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With millions of Australians still working from home, VPNs continue to be an essential element in ensuring organisations remain secure. VPNs allow remote staff to connect to their organisation’s networks, reducing the risks of data compromise.
For many organisations, there is an assumption that once a VPN is in place, it’s ‘job done’. However, this is a mistake. VPNs can be vulnerable to breaches, allowing malicious actors to access corporate data.
Zyxel, a manufacturer of enterprise routers and VPN devices, has issued an alert that attackers are targeting its devices and changing configurations to gain remote access to a network.
The attacks affect organisations using Unified Security Gateway (USG), ZyWALL, the USG FLEX combined firewall and VPN gateway, Advanced Threat Protection (ATP) firewalls, and VPN series devices running its ZLD firmware.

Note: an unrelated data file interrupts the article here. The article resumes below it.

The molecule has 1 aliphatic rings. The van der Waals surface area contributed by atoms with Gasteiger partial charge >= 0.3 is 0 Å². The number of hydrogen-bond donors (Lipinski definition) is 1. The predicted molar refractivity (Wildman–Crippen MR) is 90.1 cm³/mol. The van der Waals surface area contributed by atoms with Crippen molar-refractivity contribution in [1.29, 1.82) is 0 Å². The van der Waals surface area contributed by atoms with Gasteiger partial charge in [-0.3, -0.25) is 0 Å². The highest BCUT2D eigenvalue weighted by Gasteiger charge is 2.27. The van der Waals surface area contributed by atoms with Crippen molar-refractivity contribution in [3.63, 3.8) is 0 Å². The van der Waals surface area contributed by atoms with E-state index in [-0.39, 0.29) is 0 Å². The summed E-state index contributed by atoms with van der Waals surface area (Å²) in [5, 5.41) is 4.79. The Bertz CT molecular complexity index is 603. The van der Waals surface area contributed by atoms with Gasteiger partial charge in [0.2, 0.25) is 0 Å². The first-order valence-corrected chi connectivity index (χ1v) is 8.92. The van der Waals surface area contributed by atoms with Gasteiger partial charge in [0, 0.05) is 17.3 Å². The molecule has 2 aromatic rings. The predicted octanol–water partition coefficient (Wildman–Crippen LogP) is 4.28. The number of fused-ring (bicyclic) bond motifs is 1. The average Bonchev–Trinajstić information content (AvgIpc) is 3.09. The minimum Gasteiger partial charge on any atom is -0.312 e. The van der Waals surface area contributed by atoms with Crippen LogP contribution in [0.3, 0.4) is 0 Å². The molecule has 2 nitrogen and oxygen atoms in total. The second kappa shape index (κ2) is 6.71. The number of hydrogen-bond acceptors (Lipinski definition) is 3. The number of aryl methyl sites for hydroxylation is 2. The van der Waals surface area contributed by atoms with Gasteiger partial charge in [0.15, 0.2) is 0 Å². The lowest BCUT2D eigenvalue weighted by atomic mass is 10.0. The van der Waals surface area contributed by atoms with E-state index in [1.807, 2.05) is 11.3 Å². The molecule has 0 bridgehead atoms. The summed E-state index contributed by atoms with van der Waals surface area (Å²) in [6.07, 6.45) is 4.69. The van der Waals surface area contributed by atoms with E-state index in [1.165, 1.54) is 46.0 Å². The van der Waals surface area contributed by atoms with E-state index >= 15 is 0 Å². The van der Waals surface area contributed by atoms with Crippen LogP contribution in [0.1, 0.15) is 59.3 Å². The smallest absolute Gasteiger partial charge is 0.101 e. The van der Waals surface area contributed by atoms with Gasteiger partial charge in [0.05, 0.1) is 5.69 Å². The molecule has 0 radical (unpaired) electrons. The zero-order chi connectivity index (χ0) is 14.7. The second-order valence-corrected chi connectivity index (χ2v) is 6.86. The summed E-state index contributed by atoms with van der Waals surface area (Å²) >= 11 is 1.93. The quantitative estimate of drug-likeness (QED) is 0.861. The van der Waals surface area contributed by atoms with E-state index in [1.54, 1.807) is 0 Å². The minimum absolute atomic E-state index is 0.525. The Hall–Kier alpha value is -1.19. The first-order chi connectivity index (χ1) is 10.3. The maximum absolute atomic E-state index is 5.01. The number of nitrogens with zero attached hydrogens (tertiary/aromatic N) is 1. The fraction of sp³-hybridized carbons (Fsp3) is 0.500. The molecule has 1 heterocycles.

According to the company: The threat actor attempts to access a device through WAN; if successful, they then bypass authentication and establish SSL VPN tunnels with unknown user accounts, such as”zyxel_sllvpn”, “zyxel_ts”, or “zyxel_vpn_test”, to manipulate the device’s configuration.
Zyxel notes that firewalls may be affected if users experience issues accessing the VPN, or routing, traffic and login issues. Other signs include unknown configuration parameters and password problems. Administrators should delete all unknown admin and user accounts that have been created by the attackers. You should also delete unknown firewall rules and routing policies.
This is a timely reminder of the importance of VPN penetration testing. Whilst many organisations routinely test their applications and servers, VPNs are often neglected. This can make them a weak link in an organisation’s environment.
Contact CyberCX for expert advice on VPN penetration testing.